Michael Cohen thought he could salvage his reputation and win leniency in court by helping prosecutors on the special counsel’s team investigating Russian election interference. But he withheld information about his business and other matters from Manhattan federal prosecutors, drawing a sharp rebuke and a recommendation of limited leniency.
Cohen’s sharp language critical of the president -- saying he hid Donald Trump’s “dirty deeds” -- came as dual investigations continue in Washington and New York into Russian election interference and campaign finance violations. Although there were no new revelations, even Cohen’s lawyer said the inquiries could continue for years.
Cohen evaded federal income taxes, participated in a scheme to pay hush money to two women on Trump’s behalf before the 2016 presidential election, and lied to banks and Congress. Cohen pleaded guilty without a cooperation deal with prosecutors.
That change of heart came too late to win the judge’s sympathy. “The irony is today is the day I get my freedom back,” said Cohen, who was audibly emotional. “I have been leading a personal and mental incarceration ever since the fateful day that I accepted the offer to work for a famous real estate mogul whose business acumen I greatly admired.”
While saying he accepted full responsibility, he also expounded on his complex relationship with President Trump. “It was my duty to cover up his dirty deeds,” he said.
He will present himself on March 6 to begin his prison sentence for nine felonies. He will also forfeit $500,000, pay a restitution of $1.4 million and fines totaling $100,000. As the penalties were read out, Cohen shut his eyes, shook his head and put his left hand to his face and pinched his brow. His daughter and son, who accompanied him to the hearing, sobbed.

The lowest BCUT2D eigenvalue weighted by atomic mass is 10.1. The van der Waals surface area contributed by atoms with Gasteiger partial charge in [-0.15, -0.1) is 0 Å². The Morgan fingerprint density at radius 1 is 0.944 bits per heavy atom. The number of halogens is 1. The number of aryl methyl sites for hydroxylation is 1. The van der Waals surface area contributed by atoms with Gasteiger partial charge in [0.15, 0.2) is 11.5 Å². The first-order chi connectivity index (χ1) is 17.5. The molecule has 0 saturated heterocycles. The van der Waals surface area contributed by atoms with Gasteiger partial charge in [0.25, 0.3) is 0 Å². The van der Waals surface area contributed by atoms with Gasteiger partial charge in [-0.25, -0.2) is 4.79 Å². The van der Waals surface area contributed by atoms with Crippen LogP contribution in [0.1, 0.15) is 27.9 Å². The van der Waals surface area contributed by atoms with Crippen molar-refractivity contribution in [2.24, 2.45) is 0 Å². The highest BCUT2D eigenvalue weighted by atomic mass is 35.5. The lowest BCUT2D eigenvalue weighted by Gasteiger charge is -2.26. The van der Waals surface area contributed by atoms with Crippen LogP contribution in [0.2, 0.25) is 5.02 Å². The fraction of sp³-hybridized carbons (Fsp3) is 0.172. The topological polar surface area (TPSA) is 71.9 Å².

Cohen, who says he agreed to pay for the women’s silence at Trump’s direction, drew attacks from his onetime boss earlier this year when he started providing evidence to Special Counsel Robert Mueller and other investigators. Prosecutors in Manhattan chided him for not giving them the information they needed. On Wednesday, Cohen’s lawyer said that Cohen was now ready to do that for inquiries that could go on for years.
The Manhattan prosecutors seemed unmoved by the offer. In their memo to the court last week asking for Cohen’s imprisonment, they said that Cohen’s promise to cooperate further was of little value to them, particularly since he’d be under no obligation to do so after sentencing.
In ordering his sentence, the Manhattan judge faulted him for not coming clean completely to prosecutors and said that Cohen, as a lawyer, should have known better.
Mr. Cohen pleaded guilty to a “veritable smorgasbord of fraudulent conduct” motivated by “personal greed and ambition,” U.S. District Judge William Pauley said, adding that the crimes required “specific deterrence.”
“While Mr. Cohen was taking steps to mitigate his criminal conduct by pleading guilty and volunteering useful information to prosecutors, that does not wipe the slate clean,” Pauley said.
It could have gone differently for Cohen. Former National Security Adviser Michael Flynn is heading into his own sentencing hearing next week with a recommendation of little or no prison time after cooperating fully, according to Mueller.
Before Cohen received his sentence on Wednesday, his lawyers portrayed him as an important witness who bucked the power of the presidency to expose public wrongdoing.
“He came forward to offer evidence against the most powerful person in our country. He did so not knowing what the result would be, not knowing how the politics would play out and not even knowing that the special counsel’s office would survive,” said Cohen lawyer Guy Petrillo.
Cohen entered courtroom accompanied by his family and was embraced and kissed by several supporters. He sat at the defense table with Petrillo, looking haggard. Seated behind him were FBI agents who worked on his case.
His face reddened in court as Petrillo described the attacks Cohen has suffered from Trump and his supporters.